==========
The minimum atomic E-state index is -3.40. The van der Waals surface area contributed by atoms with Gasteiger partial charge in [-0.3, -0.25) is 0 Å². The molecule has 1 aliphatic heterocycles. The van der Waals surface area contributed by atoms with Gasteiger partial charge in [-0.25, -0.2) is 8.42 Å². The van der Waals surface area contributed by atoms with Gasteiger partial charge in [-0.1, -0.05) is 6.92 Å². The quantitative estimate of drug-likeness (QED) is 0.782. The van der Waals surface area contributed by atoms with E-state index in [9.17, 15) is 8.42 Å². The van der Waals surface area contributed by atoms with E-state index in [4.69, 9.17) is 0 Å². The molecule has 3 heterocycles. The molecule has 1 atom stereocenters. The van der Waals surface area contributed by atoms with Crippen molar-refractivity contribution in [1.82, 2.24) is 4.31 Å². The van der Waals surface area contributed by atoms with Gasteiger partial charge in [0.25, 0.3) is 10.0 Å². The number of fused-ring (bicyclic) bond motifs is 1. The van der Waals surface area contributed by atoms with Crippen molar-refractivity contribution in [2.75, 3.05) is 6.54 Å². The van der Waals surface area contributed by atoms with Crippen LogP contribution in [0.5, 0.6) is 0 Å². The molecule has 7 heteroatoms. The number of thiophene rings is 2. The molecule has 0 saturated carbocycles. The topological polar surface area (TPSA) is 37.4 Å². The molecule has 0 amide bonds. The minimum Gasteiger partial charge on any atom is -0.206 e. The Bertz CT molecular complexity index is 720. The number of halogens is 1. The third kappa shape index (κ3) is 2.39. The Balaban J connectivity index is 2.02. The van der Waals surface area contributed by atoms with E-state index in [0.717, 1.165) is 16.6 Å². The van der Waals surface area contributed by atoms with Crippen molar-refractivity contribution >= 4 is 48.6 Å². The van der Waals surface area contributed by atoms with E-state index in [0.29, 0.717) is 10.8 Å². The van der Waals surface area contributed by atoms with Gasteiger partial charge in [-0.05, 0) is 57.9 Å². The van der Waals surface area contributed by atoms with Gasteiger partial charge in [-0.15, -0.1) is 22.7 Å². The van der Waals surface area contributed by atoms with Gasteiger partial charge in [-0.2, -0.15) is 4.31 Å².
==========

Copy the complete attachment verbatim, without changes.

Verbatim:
The minimum atomic E-state index is -3.40. The van der Waals surface area contributed by atoms with Gasteiger partial charge in [-0.3, -0.25) is 0 Å². The molecule has 1 aliphatic heterocycles. The van der Waals surface area contributed by atoms with Gasteiger partial charge in [-0.25, -0.2) is 8.42 Å². The van der Waals surface area contributed by atoms with Gasteiger partial charge in [-0.1, -0.05) is 6.92 Å². The quantitative estimate of drug-likeness (QED) is 0.782. The van der Waals surface area contributed by atoms with E-state index in [9.17, 15) is 8.42 Å². The van der Waals surface area contributed by atoms with E-state index in [4.69, 9.17) is 0 Å². The molecule has 3 heterocycles. The molecule has 1 atom stereocenters. The van der Waals surface area contributed by atoms with Crippen molar-refractivity contribution in [1.82, 2.24) is 4.31 Å². The van der Waals surface area contributed by atoms with Gasteiger partial charge in [0.25, 0.3) is 10.0 Å². The number of fused-ring (bicyclic) bond motifs is 1. The van der Waals surface area contributed by atoms with Crippen molar-refractivity contribution in [2.75, 3.05) is 6.54 Å². The van der Waals surface area contributed by atoms with Crippen LogP contribution in [0.5, 0.6) is 0 Å². The molecule has 7 heteroatoms. The number of thiophene rings is 2. The molecule has 0 saturated carbocycles. The topological polar surface area (TPSA) is 37.4 Å². The molecule has 0 amide bonds. The minimum Gasteiger partial charge on any atom is -0.206 e. The Bertz CT molecular complexity index is 720. The number of halogens is 1. The third kappa shape index (κ3) is 2.39. The Balaban J connectivity index is 2.02. The van der Waals surface area contributed by atoms with E-state index in [0.717, 1.165) is 16.6 Å². The van der Waals surface area contributed by atoms with Crippen molar-refractivity contribution >= 4 is 48.6 Å². The van der Waals surface area contributed by atoms with E-state index in [0.29, 0.717) is 10.8 Å². The van der Waals surface area contributed by atoms with Gasteiger partial charge in [-0.05, 0) is 57.9 Å². The van der Waals surface area contributed by atoms with Gasteiger partial charge in [-0.15, -0.1) is 22.7 Å². The van der Waals surface area contributed by atoms with Gasteiger partial charge in [-0.2, -0.15) is 4.31 Å².